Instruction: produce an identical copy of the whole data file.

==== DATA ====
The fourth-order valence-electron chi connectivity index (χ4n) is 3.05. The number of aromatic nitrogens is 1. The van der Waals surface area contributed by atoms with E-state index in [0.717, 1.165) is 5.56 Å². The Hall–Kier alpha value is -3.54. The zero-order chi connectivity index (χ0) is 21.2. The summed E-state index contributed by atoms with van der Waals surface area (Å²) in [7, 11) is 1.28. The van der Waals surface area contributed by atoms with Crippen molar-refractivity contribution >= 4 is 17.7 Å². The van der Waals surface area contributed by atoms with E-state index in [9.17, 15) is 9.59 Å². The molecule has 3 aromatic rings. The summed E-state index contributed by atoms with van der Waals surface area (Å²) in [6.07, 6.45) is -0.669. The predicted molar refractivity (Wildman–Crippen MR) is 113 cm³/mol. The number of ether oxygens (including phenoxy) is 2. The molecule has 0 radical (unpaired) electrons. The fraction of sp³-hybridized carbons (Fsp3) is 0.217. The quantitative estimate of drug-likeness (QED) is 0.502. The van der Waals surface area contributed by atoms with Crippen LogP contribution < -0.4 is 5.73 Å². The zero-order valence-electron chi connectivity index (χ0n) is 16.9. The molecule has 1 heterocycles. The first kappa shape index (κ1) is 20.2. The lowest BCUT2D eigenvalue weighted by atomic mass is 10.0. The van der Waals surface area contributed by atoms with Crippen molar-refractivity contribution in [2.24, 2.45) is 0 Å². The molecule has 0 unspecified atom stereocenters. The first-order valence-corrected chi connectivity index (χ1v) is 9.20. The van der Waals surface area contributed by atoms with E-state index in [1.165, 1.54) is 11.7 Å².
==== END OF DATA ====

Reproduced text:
The fourth-order valence-electron chi connectivity index (χ4n) is 3.05. The number of aromatic nitrogens is 1. The van der Waals surface area contributed by atoms with E-state index in [0.717, 1.165) is 5.56 Å². The Hall–Kier alpha value is -3.54. The zero-order chi connectivity index (χ0) is 21.2. The summed E-state index contributed by atoms with van der Waals surface area (Å²) in [7, 11) is 1.28. The van der Waals surface area contributed by atoms with Crippen molar-refractivity contribution >= 4 is 17.7 Å². The van der Waals surface area contributed by atoms with E-state index in [9.17, 15) is 9.59 Å². The molecule has 3 aromatic rings. The summed E-state index contributed by atoms with van der Waals surface area (Å²) in [6.07, 6.45) is -0.669. The predicted molar refractivity (Wildman–Crippen MR) is 113 cm³/mol. The number of ether oxygens (including phenoxy) is 2. The molecule has 0 radical (unpaired) electrons. The fraction of sp³-hybridized carbons (Fsp3) is 0.217. The quantitative estimate of drug-likeness (QED) is 0.502. The van der Waals surface area contributed by atoms with Crippen LogP contribution < -0.4 is 5.73 Å². The zero-order valence-electron chi connectivity index (χ0n) is 16.9. The molecule has 1 heterocycles. The first kappa shape index (κ1) is 20.2. The lowest BCUT2D eigenvalue weighted by atomic mass is 10.0. The van der Waals surface area contributed by atoms with Crippen molar-refractivity contribution in [2.24, 2.45) is 0 Å². The molecule has 0 unspecified atom stereocenters. The first-order valence-corrected chi connectivity index (χ1v) is 9.20. The van der Waals surface area contributed by atoms with E-state index in [1.165, 1.54) is 11.7 Å².